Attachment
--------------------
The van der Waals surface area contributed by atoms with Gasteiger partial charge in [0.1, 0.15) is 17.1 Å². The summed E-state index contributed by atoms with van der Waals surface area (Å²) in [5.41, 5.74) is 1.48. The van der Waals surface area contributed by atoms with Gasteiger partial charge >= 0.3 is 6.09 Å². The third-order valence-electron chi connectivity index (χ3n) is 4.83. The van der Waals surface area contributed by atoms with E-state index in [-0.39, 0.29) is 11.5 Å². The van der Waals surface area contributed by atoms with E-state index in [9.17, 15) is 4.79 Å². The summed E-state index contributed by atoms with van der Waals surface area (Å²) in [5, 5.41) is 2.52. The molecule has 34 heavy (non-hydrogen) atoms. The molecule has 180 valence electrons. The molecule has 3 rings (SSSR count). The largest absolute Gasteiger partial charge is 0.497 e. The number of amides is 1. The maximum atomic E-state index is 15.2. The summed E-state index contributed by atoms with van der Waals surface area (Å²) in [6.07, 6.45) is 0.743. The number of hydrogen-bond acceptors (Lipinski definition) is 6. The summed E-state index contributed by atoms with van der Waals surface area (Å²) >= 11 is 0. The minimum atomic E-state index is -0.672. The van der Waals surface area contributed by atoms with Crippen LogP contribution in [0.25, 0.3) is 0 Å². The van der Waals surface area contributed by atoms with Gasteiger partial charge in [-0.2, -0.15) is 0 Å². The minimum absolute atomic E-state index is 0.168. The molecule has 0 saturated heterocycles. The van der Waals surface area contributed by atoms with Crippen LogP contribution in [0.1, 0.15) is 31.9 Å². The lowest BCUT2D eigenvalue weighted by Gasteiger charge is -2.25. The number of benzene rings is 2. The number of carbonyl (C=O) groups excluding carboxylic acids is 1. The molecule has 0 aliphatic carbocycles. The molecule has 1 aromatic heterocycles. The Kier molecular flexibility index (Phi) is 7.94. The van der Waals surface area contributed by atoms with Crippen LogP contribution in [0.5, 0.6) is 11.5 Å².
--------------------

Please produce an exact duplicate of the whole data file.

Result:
The van der Waals surface area contributed by atoms with Gasteiger partial charge in [0.1, 0.15) is 17.1 Å². The summed E-state index contributed by atoms with van der Waals surface area (Å²) in [5.41, 5.74) is 1.48. The van der Waals surface area contributed by atoms with Gasteiger partial charge >= 0.3 is 6.09 Å². The third-order valence-electron chi connectivity index (χ3n) is 4.83. The van der Waals surface area contributed by atoms with E-state index in [-0.39, 0.29) is 11.5 Å². The van der Waals surface area contributed by atoms with E-state index in [9.17, 15) is 4.79 Å². The summed E-state index contributed by atoms with van der Waals surface area (Å²) in [5, 5.41) is 2.52. The molecule has 34 heavy (non-hydrogen) atoms. The molecule has 180 valence electrons. The molecule has 3 rings (SSSR count). The largest absolute Gasteiger partial charge is 0.497 e. The number of amides is 1. The maximum atomic E-state index is 15.2. The summed E-state index contributed by atoms with van der Waals surface area (Å²) in [6.07, 6.45) is 0.743. The number of hydrogen-bond acceptors (Lipinski definition) is 6. The summed E-state index contributed by atoms with van der Waals surface area (Å²) >= 11 is 0. The minimum atomic E-state index is -0.672. The van der Waals surface area contributed by atoms with Crippen LogP contribution in [0.25, 0.3) is 0 Å². The van der Waals surface area contributed by atoms with Gasteiger partial charge in [-0.2, -0.15) is 0 Å². The minimum absolute atomic E-state index is 0.168. The molecule has 0 saturated heterocycles. The van der Waals surface area contributed by atoms with Crippen LogP contribution in [0.1, 0.15) is 31.9 Å². The lowest BCUT2D eigenvalue weighted by Gasteiger charge is -2.25. The number of benzene rings is 2. The number of carbonyl (C=O) groups excluding carboxylic acids is 1. The molecule has 0 aliphatic carbocycles. The molecule has 1 aromatic heterocycles. The Kier molecular flexibility index (Phi) is 7.94. The van der Waals surface area contributed by atoms with Crippen LogP contribution in [0.5, 0.6) is 11.5 Å².